While all this has unfolded, Sudan has launched a charm offensive in the West. Sudan’s President al-Bashir has had a relatively successful few years in Washington, as his government lobbies to get out from under U.S. sanctions, which prohibit the import of Sudanese goods or services to the U.S. and the export of U.S. goods, services and technologies to Sudan. Karti had two meetings with Kerry in 2013, as well as a meeting with former Secretary of State Hillary Clinton the year before. Karti addressed the U.N. General Assembly in September and then gave a keynote at the U.N. International Day of Peace in Charlotte, N.C., an event hosted by a local, interfaith United Religions Initiative group.

Ibrahim Ghandour, the deputy chairman of al-Bashir’s National Congress Party, came to Washington the week following the National Prayer Breakfast to meet with Booth, two days before HRW released its report on the mass rapes. “Right now we are trying to begin a more serious discussion with them about the range of issues that are of concern to us,” says Booth, “and they in turn will continue to raise the issues of concern to them.”

The Sudan government also hired D.C. lawyer Bart Fisher in 2011 to help Khartoum unravel the U.S. sanctions. Fisher, who runs his own law office, petitions the Treasury’s Office of Foreign Asset Control to free specific sectors for trade and commerce. (His license does not allow him to lobby.) He works the legal end to do everything from permitting Sudan to import spare parts for civil aircraft to laying the groundwork for Khartoum’s having an Apple Store one day.

Right now he is working to open commerce for the White Nile Sugar Co., which runs the world’s largest and cheapest vertically integrated sugar-production facility, in Sudan’s West Nile State–a mill that he says supports some 50,000 people in the region. “The truth of the matter is that this regime in Sudan has done what it said it would do–it allowed South Sudan to secede,” Fisher says. “Obama hinted strongly he would relieve sanctions if Sudan carried out the Comprehensive Peace Agreement. That’s sort of like Charlie Brown and Lucy moving the football.”

It’s not so simple. It’s true that the Sudan government has been fighting an array of rebel groups, but its tactics have been heavily criticized. According to the U.N., the Sudanese Armed Forces burned an average of about 22 villages a day in Darfur over the first half of last year. “What the Sudanese have liked to do in the past is basically to say, ‘O.K., tell us what we need to do, one, two, and three, and then if we do it, then all this will go away,'” Booth says. “What we found is in general, that while they can say we didn’t follow through–we’ve moved the goalposts is an argument we hear a lot–there were also other things that happened.” Natsios puts it more bluntly: “The Sudanese government signs agreements all the time, and then they never follow them. They’re just pieces of paper.”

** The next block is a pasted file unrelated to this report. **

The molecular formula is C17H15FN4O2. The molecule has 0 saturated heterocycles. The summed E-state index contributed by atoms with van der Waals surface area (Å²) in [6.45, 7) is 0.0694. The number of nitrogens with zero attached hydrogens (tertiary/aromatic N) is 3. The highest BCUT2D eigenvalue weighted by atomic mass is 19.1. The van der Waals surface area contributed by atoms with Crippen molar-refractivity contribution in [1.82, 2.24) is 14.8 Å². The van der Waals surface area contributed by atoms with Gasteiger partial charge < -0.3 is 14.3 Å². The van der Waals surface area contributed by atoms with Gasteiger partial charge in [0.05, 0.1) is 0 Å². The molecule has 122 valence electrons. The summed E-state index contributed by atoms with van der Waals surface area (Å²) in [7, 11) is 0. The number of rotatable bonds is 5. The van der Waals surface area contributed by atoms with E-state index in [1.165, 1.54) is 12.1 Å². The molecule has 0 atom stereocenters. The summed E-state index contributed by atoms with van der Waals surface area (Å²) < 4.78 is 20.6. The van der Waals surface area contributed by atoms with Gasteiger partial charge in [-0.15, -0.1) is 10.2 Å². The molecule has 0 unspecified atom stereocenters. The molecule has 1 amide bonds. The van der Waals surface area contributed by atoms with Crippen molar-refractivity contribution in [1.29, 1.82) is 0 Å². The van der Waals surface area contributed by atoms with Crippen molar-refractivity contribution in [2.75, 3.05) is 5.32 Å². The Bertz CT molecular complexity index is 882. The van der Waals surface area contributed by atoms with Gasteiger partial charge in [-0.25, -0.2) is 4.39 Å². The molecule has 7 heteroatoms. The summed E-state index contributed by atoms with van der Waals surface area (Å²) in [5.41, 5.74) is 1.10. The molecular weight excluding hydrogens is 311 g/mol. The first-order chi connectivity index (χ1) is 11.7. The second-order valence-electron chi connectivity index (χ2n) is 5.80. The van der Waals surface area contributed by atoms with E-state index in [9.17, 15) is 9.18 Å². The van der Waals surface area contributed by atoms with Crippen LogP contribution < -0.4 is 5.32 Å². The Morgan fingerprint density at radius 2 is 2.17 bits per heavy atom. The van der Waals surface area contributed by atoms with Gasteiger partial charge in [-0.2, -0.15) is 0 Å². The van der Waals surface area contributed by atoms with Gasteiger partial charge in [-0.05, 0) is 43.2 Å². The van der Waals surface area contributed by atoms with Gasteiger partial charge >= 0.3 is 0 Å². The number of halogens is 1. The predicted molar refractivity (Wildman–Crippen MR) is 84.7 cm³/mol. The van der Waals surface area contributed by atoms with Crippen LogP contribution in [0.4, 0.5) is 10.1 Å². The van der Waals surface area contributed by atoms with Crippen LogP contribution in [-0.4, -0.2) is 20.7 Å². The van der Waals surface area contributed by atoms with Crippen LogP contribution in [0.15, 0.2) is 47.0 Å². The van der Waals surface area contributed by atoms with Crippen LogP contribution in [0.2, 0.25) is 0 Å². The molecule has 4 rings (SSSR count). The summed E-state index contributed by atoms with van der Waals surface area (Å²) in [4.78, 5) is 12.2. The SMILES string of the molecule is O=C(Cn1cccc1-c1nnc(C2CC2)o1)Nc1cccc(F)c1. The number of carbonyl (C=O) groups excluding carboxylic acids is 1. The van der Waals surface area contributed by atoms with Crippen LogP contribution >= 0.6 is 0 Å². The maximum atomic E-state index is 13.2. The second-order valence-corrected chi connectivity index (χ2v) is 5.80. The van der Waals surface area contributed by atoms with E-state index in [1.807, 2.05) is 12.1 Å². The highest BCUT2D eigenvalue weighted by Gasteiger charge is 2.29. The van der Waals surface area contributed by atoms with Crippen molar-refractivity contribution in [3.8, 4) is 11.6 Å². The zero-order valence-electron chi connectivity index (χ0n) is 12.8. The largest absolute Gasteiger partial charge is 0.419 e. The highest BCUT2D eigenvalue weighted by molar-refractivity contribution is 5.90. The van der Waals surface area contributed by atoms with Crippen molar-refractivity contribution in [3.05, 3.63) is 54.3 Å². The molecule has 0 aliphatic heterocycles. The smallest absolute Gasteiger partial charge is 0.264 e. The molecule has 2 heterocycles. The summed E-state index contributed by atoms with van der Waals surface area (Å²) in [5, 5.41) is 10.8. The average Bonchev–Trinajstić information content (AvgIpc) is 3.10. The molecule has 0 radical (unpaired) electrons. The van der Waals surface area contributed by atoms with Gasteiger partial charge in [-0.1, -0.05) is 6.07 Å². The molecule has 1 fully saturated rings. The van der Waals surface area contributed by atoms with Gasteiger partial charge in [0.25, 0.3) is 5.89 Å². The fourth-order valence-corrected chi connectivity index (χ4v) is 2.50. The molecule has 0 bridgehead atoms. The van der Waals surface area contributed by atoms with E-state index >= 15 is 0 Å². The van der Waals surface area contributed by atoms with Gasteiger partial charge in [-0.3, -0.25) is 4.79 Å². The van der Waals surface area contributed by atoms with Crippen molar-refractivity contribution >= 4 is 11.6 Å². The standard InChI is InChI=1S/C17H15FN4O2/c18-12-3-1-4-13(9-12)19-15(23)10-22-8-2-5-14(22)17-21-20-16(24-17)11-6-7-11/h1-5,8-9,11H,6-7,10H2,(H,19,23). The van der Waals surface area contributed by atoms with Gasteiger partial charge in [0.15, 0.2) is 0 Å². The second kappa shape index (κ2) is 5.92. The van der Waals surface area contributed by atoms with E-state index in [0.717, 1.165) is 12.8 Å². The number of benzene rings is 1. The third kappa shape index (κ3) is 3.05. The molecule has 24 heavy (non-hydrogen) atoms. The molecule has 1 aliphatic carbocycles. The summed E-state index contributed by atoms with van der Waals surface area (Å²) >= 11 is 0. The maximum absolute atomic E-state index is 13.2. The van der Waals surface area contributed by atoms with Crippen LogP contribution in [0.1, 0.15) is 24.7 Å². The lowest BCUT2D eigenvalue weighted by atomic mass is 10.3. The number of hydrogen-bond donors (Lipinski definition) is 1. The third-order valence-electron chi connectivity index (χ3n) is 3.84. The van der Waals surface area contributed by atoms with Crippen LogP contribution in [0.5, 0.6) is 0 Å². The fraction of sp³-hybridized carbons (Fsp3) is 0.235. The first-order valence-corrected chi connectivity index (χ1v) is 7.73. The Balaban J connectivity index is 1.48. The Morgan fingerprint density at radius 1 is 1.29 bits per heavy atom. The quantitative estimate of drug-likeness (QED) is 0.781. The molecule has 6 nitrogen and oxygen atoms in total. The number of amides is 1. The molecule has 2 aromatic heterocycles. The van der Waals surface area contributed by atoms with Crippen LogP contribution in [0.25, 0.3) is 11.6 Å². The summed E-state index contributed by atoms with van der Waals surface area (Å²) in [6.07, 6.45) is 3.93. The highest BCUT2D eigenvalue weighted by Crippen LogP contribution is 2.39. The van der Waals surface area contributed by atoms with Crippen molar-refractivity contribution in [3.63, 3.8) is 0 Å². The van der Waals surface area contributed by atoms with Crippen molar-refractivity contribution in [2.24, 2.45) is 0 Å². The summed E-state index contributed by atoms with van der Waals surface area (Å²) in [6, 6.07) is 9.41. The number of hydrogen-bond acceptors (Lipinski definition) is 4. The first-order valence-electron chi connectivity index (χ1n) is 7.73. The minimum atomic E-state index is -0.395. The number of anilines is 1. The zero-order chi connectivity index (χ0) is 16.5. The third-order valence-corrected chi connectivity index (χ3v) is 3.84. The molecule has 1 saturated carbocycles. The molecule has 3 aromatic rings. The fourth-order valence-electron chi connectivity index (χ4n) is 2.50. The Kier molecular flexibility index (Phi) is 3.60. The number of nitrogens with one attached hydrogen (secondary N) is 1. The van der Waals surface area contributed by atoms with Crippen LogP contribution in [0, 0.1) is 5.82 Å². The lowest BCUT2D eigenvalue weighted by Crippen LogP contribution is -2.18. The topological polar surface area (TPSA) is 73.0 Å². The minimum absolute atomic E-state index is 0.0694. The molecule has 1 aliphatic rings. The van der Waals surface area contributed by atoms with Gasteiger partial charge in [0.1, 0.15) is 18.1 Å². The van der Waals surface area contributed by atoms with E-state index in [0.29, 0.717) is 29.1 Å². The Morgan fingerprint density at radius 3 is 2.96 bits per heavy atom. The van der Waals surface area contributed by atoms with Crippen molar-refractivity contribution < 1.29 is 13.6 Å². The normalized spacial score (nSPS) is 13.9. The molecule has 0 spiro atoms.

Turning the Page?

Though the killing hasn’t stopped, Sudan is no longer the cause célèbre it once was. There is no shortage of other foreign crises demanding global attention, from ISIS to Syria to Ukraine, and 2016 presidential hopefuls have, so far, all been silent on Sudan. The Obama Administration says it continues to press both Khartoum and armed opposition groups. The message to both is similar: There is no military solution to this sort of internal conflict, only a political one. “The Administration has paid a lot of attention to Sudan and South Sudan and will continue to do so,” Booth says. “Our primary focus is on trying to bring about an end to the ongoing conflicts, so that those who are alive can remain alive, and to end the suffering of people in Darfur and in the Two Areas.”

This is an ambitious goal. Fighting continues on both sides of the Sudan–South Sudan border, perpetrated by rebel groups and government forces. So does the suffering. Catena, the surgeon who runs Mother of Mercy Hospital in the Nuba Mountains, is left to treat the burned children that Karti dismissed. The hospital is just now overcoming a measles epidemic–1,400 patients were admitted with the highly contagious disease over the past eight months. The Sudanese government blocks all humanitarian aid to the region, which means the population gets no vaccines or drugs for common but deadly ailments like TB or malaria. Yet the reaction in the West is muted. “Sudan deserves better,” says the Enough project’s Ismail. “We need the world to hear from us.”

Karti believes the U.S. may somehow decide to bring an end to its sanctions regime, much as it recently began to with another outlaw country after a 50-year trade embargo. “Maybe, through time, we’ll be able to go through the same line of Cuba,” says Karti. It seems Khartoum believes that its crimes are in the past–and the rest of the world should move on. Or as Fisher puts it: “With Sudan, it’s time to turn the page.” But the lessons of Cuba suggest the opposite. When both political parties agree, the U.S. can be slow to forgive or forget.